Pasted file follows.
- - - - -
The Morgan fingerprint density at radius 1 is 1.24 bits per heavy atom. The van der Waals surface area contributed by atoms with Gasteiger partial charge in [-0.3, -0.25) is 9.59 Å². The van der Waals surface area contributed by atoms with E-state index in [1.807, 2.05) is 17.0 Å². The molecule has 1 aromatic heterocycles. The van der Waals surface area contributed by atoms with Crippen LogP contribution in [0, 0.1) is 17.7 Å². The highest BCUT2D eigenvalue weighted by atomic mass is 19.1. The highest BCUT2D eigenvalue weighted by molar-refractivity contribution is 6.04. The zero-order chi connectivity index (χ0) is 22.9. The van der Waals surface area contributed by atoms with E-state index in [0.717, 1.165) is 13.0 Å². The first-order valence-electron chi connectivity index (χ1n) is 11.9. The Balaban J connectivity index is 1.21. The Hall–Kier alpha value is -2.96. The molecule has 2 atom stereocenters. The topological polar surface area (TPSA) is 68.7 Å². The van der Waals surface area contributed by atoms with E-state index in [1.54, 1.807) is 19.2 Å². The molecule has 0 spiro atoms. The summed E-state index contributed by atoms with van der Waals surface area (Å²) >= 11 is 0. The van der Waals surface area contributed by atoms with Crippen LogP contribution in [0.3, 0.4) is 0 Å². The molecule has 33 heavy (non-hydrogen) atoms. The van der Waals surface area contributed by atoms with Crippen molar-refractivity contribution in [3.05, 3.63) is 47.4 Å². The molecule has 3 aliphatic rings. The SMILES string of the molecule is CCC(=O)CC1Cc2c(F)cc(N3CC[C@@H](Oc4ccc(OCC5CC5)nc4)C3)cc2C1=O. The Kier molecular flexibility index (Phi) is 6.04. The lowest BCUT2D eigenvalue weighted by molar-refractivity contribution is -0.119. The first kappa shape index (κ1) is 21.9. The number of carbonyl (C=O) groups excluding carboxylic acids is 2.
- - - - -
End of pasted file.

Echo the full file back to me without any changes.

The Morgan fingerprint density at radius 1 is 1.24 bits per heavy atom. The van der Waals surface area contributed by atoms with Gasteiger partial charge in [-0.3, -0.25) is 9.59 Å². The van der Waals surface area contributed by atoms with E-state index in [1.807, 2.05) is 17.0 Å². The molecule has 1 aromatic heterocycles. The van der Waals surface area contributed by atoms with Crippen LogP contribution in [0, 0.1) is 17.7 Å². The highest BCUT2D eigenvalue weighted by atomic mass is 19.1. The highest BCUT2D eigenvalue weighted by molar-refractivity contribution is 6.04. The zero-order chi connectivity index (χ0) is 22.9. The van der Waals surface area contributed by atoms with E-state index in [0.717, 1.165) is 13.0 Å². The first-order valence-electron chi connectivity index (χ1n) is 11.9. The Balaban J connectivity index is 1.21. The Hall–Kier alpha value is -2.96. The molecule has 2 atom stereocenters. The topological polar surface area (TPSA) is 68.7 Å². The van der Waals surface area contributed by atoms with E-state index in [1.54, 1.807) is 19.2 Å². The molecule has 0 spiro atoms. The summed E-state index contributed by atoms with van der Waals surface area (Å²) >= 11 is 0. The van der Waals surface area contributed by atoms with Crippen LogP contribution in [0.3, 0.4) is 0 Å². The molecule has 33 heavy (non-hydrogen) atoms. The van der Waals surface area contributed by atoms with Crippen molar-refractivity contribution in [3.05, 3.63) is 47.4 Å². The molecule has 3 aliphatic rings. The SMILES string of the molecule is CCC(=O)CC1Cc2c(F)cc(N3CC[C@@H](Oc4ccc(OCC5CC5)nc4)C3)cc2C1=O. The Kier molecular flexibility index (Phi) is 6.04. The lowest BCUT2D eigenvalue weighted by molar-refractivity contribution is -0.119. The first kappa shape index (κ1) is 21.9. The number of carbonyl (C=O) groups excluding carboxylic acids is 2.